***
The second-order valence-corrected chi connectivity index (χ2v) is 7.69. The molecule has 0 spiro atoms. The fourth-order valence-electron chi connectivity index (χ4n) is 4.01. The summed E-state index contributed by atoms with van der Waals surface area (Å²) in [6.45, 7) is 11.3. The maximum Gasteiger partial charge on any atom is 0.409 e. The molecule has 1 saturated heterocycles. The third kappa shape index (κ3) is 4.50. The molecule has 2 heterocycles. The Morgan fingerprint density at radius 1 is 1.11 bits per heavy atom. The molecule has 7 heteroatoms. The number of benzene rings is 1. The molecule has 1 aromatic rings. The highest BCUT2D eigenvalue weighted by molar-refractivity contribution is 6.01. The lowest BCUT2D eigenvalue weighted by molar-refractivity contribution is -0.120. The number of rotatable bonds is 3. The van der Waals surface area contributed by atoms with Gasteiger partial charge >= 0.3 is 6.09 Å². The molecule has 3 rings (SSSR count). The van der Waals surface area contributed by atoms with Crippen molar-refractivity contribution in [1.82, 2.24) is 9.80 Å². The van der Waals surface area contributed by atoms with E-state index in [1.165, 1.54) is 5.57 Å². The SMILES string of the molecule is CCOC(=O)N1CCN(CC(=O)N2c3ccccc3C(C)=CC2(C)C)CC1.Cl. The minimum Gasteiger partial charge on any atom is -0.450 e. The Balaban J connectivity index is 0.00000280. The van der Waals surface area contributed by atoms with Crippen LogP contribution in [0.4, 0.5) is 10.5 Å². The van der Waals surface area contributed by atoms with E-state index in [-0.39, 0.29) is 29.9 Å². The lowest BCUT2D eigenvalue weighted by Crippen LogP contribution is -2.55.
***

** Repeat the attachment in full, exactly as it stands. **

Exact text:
The second-order valence-corrected chi connectivity index (χ2v) is 7.69. The molecule has 0 spiro atoms. The fourth-order valence-electron chi connectivity index (χ4n) is 4.01. The summed E-state index contributed by atoms with van der Waals surface area (Å²) in [6.45, 7) is 11.3. The maximum Gasteiger partial charge on any atom is 0.409 e. The molecule has 1 saturated heterocycles. The third kappa shape index (κ3) is 4.50. The molecule has 2 heterocycles. The Morgan fingerprint density at radius 1 is 1.11 bits per heavy atom. The molecule has 7 heteroatoms. The number of benzene rings is 1. The molecule has 1 aromatic rings. The highest BCUT2D eigenvalue weighted by molar-refractivity contribution is 6.01. The lowest BCUT2D eigenvalue weighted by molar-refractivity contribution is -0.120. The number of rotatable bonds is 3. The van der Waals surface area contributed by atoms with Gasteiger partial charge >= 0.3 is 6.09 Å². The molecule has 3 rings (SSSR count). The van der Waals surface area contributed by atoms with Crippen molar-refractivity contribution in [1.82, 2.24) is 9.80 Å². The van der Waals surface area contributed by atoms with E-state index in [1.165, 1.54) is 5.57 Å². The SMILES string of the molecule is CCOC(=O)N1CCN(CC(=O)N2c3ccccc3C(C)=CC2(C)C)CC1.Cl. The minimum Gasteiger partial charge on any atom is -0.450 e. The Balaban J connectivity index is 0.00000280. The van der Waals surface area contributed by atoms with Crippen LogP contribution in [0.4, 0.5) is 10.5 Å². The van der Waals surface area contributed by atoms with E-state index in [-0.39, 0.29) is 29.9 Å². The lowest BCUT2D eigenvalue weighted by Crippen LogP contribution is -2.55.